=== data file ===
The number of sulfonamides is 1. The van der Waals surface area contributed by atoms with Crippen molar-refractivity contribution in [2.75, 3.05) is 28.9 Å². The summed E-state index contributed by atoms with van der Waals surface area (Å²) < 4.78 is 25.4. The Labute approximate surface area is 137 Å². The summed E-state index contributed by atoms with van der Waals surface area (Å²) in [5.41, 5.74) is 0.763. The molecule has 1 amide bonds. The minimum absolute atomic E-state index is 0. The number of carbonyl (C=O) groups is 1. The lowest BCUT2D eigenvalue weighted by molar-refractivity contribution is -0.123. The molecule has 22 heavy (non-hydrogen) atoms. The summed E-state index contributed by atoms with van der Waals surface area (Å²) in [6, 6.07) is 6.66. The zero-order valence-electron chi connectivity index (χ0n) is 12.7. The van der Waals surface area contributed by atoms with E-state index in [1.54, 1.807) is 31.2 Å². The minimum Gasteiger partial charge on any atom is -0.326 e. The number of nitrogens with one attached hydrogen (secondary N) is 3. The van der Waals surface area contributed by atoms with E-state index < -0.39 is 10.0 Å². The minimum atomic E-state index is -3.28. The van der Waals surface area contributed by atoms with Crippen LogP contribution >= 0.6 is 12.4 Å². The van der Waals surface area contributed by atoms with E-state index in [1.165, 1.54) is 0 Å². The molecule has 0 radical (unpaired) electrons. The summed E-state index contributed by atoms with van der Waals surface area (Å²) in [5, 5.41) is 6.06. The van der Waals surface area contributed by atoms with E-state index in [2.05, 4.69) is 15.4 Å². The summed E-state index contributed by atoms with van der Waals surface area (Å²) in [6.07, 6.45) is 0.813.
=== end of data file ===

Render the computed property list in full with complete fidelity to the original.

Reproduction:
The number of sulfonamides is 1. The van der Waals surface area contributed by atoms with Crippen molar-refractivity contribution in [2.75, 3.05) is 28.9 Å². The summed E-state index contributed by atoms with van der Waals surface area (Å²) < 4.78 is 25.4. The Labute approximate surface area is 137 Å². The summed E-state index contributed by atoms with van der Waals surface area (Å²) in [5.41, 5.74) is 0.763. The molecule has 1 amide bonds. The minimum absolute atomic E-state index is 0. The number of carbonyl (C=O) groups is 1. The lowest BCUT2D eigenvalue weighted by molar-refractivity contribution is -0.123. The molecule has 22 heavy (non-hydrogen) atoms. The summed E-state index contributed by atoms with van der Waals surface area (Å²) in [6, 6.07) is 6.66. The zero-order valence-electron chi connectivity index (χ0n) is 12.7. The van der Waals surface area contributed by atoms with E-state index in [1.54, 1.807) is 31.2 Å². The minimum Gasteiger partial charge on any atom is -0.326 e. The number of nitrogens with one attached hydrogen (secondary N) is 3. The van der Waals surface area contributed by atoms with E-state index < -0.39 is 10.0 Å². The minimum atomic E-state index is -3.28. The van der Waals surface area contributed by atoms with Crippen LogP contribution >= 0.6 is 12.4 Å². The van der Waals surface area contributed by atoms with E-state index in [1.165, 1.54) is 0 Å². The molecule has 0 radical (unpaired) electrons. The summed E-state index contributed by atoms with van der Waals surface area (Å²) in [5, 5.41) is 6.06. The van der Waals surface area contributed by atoms with E-state index in [2.05, 4.69) is 15.4 Å². The summed E-state index contributed by atoms with van der Waals surface area (Å²) in [6.07, 6.45) is 0.813.